Need Something More Specific?
If finding new people to befriend is not your issue, and instead you are struggling in the relationships you have, that can be a great reason to get the support and perspective of a Licensed Clinical Mental Health Counselor. Because the possibilities are endless as to why you’re having a hard time, I’ve found that talking it through with a neutral person can be the best way to better understand the situation and get support.
Written in 1985 by psychotherapist Harriet Lerner, PhD, The Dance of Anger: A Woman’s Guide to Changing the Patterns of Intimate Relationships is a seminal book about women and their relationships with their own feelings of anger.
A Book Written For Women
One of the things I really enjoyed about this book is Lerner’s differentiation between men and women, and the ways in which we have been societally conditioned to relate to our anger. The TLDR version: it’s just fine and dandy for men to feel and express anger (it’s one of the few feelings they are permitted) however, for women, anger is a massive no-no.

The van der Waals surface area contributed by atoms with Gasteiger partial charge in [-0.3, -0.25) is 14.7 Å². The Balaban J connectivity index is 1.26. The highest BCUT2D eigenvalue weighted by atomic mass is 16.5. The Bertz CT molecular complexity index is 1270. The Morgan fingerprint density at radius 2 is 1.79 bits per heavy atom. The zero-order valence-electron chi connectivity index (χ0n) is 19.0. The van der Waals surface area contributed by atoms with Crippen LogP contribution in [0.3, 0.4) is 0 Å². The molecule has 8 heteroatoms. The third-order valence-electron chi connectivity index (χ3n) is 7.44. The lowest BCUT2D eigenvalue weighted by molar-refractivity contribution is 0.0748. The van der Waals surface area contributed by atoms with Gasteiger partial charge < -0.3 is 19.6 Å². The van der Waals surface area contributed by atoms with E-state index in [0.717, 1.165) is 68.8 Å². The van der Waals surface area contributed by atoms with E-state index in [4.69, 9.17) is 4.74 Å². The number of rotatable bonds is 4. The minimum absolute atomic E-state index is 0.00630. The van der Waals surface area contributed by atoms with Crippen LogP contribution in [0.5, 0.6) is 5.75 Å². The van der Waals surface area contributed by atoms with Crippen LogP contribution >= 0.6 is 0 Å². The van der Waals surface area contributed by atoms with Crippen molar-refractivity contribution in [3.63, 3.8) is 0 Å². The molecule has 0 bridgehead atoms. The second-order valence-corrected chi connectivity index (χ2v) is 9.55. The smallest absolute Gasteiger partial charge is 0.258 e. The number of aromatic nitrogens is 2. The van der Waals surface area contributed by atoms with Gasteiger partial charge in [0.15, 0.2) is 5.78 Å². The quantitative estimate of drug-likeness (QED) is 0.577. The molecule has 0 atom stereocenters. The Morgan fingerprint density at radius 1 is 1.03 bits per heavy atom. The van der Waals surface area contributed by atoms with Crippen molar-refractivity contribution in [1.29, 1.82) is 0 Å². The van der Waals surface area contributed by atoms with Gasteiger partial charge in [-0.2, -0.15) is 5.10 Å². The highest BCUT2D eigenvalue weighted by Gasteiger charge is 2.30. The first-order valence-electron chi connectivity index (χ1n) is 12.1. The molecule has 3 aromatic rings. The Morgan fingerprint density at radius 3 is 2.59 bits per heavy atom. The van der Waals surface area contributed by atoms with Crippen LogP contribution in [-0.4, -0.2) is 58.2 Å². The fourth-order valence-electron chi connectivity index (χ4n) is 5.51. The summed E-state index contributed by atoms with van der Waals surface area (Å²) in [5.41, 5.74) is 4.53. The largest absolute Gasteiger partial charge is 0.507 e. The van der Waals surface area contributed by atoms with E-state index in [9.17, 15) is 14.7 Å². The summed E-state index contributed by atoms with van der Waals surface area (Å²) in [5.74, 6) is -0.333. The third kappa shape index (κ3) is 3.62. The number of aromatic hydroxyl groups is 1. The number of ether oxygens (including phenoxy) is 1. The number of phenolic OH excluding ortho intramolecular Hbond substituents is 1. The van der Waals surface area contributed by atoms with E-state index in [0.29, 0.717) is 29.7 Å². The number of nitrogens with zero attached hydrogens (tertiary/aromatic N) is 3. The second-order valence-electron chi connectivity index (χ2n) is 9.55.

Lerner puts anger into the context of relationships, which makes sense, as anger is usually the result of something that occurs in a relationship. She stresses the value of anger as a signal, one worth listening to, as it lets us know that “we are being hurt, that our rights are being violated, that our needs or wants are not being adequately met, or simply that something is not right.”
Other Awesome Quotes
“How can women – trained from birth to define ourselves through our loving care of others – know with confidence when it’s finally time to say ‘Enough!’?”
“As women we have developed an important and complex interpersonal skill… we are good at anticipating other people’s reactions, and we are experts at protecting others from uncomfortable feelings… If only we could take this very same skill and redirect it inward in order to become experts on our own selves.“